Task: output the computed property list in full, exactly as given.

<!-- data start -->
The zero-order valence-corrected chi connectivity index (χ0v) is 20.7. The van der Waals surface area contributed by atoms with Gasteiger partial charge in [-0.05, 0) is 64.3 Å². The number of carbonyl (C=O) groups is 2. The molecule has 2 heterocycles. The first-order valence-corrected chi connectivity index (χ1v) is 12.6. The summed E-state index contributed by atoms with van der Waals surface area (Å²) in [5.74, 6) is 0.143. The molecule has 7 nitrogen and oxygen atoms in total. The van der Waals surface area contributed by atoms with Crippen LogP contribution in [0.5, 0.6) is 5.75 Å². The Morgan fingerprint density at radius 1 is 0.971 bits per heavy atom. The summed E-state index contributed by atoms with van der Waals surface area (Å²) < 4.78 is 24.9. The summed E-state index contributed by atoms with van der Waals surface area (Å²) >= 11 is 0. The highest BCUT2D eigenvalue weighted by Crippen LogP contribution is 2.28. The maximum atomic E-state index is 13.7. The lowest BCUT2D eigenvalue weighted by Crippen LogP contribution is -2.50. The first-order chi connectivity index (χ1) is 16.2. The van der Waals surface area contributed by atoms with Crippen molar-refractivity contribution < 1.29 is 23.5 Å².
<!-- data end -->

The zero-order valence-corrected chi connectivity index (χ0v) is 20.7. The van der Waals surface area contributed by atoms with Gasteiger partial charge in [-0.05, 0) is 64.3 Å². The number of carbonyl (C=O) groups is 2. The molecule has 2 heterocycles. The first-order valence-corrected chi connectivity index (χ1v) is 12.6. The summed E-state index contributed by atoms with van der Waals surface area (Å²) in [5.74, 6) is 0.143. The molecule has 7 nitrogen and oxygen atoms in total. The van der Waals surface area contributed by atoms with Crippen LogP contribution in [0.5, 0.6) is 5.75 Å². The Morgan fingerprint density at radius 1 is 0.971 bits per heavy atom. The summed E-state index contributed by atoms with van der Waals surface area (Å²) < 4.78 is 24.9. The summed E-state index contributed by atoms with van der Waals surface area (Å²) >= 11 is 0. The highest BCUT2D eigenvalue weighted by Crippen LogP contribution is 2.28. The maximum atomic E-state index is 13.7. The lowest BCUT2D eigenvalue weighted by Crippen LogP contribution is -2.50. The first-order chi connectivity index (χ1) is 16.2. The van der Waals surface area contributed by atoms with Crippen molar-refractivity contribution < 1.29 is 23.5 Å².